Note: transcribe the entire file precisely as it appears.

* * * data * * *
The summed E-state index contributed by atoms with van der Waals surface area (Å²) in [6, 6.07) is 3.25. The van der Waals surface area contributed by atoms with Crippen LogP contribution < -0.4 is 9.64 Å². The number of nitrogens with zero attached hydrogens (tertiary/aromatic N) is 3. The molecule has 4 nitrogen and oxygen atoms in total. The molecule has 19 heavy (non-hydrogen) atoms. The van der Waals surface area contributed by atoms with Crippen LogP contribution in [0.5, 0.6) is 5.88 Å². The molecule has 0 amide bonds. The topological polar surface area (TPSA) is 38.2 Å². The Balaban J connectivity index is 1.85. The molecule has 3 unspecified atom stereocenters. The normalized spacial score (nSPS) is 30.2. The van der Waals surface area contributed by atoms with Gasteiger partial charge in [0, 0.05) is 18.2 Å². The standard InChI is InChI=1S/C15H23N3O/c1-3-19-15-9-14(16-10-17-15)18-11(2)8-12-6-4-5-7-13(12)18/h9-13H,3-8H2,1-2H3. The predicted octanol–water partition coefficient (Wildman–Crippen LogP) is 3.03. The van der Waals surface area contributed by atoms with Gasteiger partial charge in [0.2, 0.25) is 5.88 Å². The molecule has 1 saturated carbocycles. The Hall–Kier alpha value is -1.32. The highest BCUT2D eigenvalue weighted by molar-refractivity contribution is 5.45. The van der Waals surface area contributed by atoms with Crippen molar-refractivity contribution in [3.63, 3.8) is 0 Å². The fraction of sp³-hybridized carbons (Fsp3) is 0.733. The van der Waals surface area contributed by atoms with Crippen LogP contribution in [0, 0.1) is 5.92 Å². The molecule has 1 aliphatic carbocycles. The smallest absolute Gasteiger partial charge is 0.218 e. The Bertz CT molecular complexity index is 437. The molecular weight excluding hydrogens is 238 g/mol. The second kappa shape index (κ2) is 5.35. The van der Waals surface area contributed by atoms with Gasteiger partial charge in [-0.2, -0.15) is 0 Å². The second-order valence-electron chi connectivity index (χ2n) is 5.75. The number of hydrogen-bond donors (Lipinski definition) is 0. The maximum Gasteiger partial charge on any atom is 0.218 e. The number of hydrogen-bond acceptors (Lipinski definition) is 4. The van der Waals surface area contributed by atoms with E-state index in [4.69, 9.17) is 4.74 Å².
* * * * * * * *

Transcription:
The summed E-state index contributed by atoms with van der Waals surface area (Å²) in [6, 6.07) is 3.25. The van der Waals surface area contributed by atoms with Crippen LogP contribution < -0.4 is 9.64 Å². The number of nitrogens with zero attached hydrogens (tertiary/aromatic N) is 3. The molecule has 4 nitrogen and oxygen atoms in total. The molecule has 19 heavy (non-hydrogen) atoms. The van der Waals surface area contributed by atoms with Crippen LogP contribution in [0.5, 0.6) is 5.88 Å². The molecule has 0 amide bonds. The topological polar surface area (TPSA) is 38.2 Å². The Balaban J connectivity index is 1.85. The molecule has 3 unspecified atom stereocenters. The normalized spacial score (nSPS) is 30.2. The van der Waals surface area contributed by atoms with Gasteiger partial charge in [0, 0.05) is 18.2 Å². The standard InChI is InChI=1S/C15H23N3O/c1-3-19-15-9-14(16-10-17-15)18-11(2)8-12-6-4-5-7-13(12)18/h9-13H,3-8H2,1-2H3. The predicted octanol–water partition coefficient (Wildman–Crippen LogP) is 3.03. The van der Waals surface area contributed by atoms with Gasteiger partial charge in [0.2, 0.25) is 5.88 Å². The molecule has 1 saturated carbocycles. The Hall–Kier alpha value is -1.32. The highest BCUT2D eigenvalue weighted by molar-refractivity contribution is 5.45. The van der Waals surface area contributed by atoms with Crippen molar-refractivity contribution in [3.63, 3.8) is 0 Å². The fraction of sp³-hybridized carbons (Fsp3) is 0.733. The van der Waals surface area contributed by atoms with Crippen LogP contribution in [0, 0.1) is 5.92 Å². The molecule has 1 aliphatic carbocycles. The smallest absolute Gasteiger partial charge is 0.218 e. The Bertz CT molecular complexity index is 437. The molecular weight excluding hydrogens is 238 g/mol. The second kappa shape index (κ2) is 5.35. The van der Waals surface area contributed by atoms with Gasteiger partial charge in [-0.2, -0.15) is 0 Å². The second-order valence-electron chi connectivity index (χ2n) is 5.75. The number of hydrogen-bond donors (Lipinski definition) is 0. The maximum Gasteiger partial charge on any atom is 0.218 e. The number of hydrogen-bond acceptors (Lipinski definition) is 4. The van der Waals surface area contributed by atoms with E-state index in [4.69, 9.17) is 4.74 Å².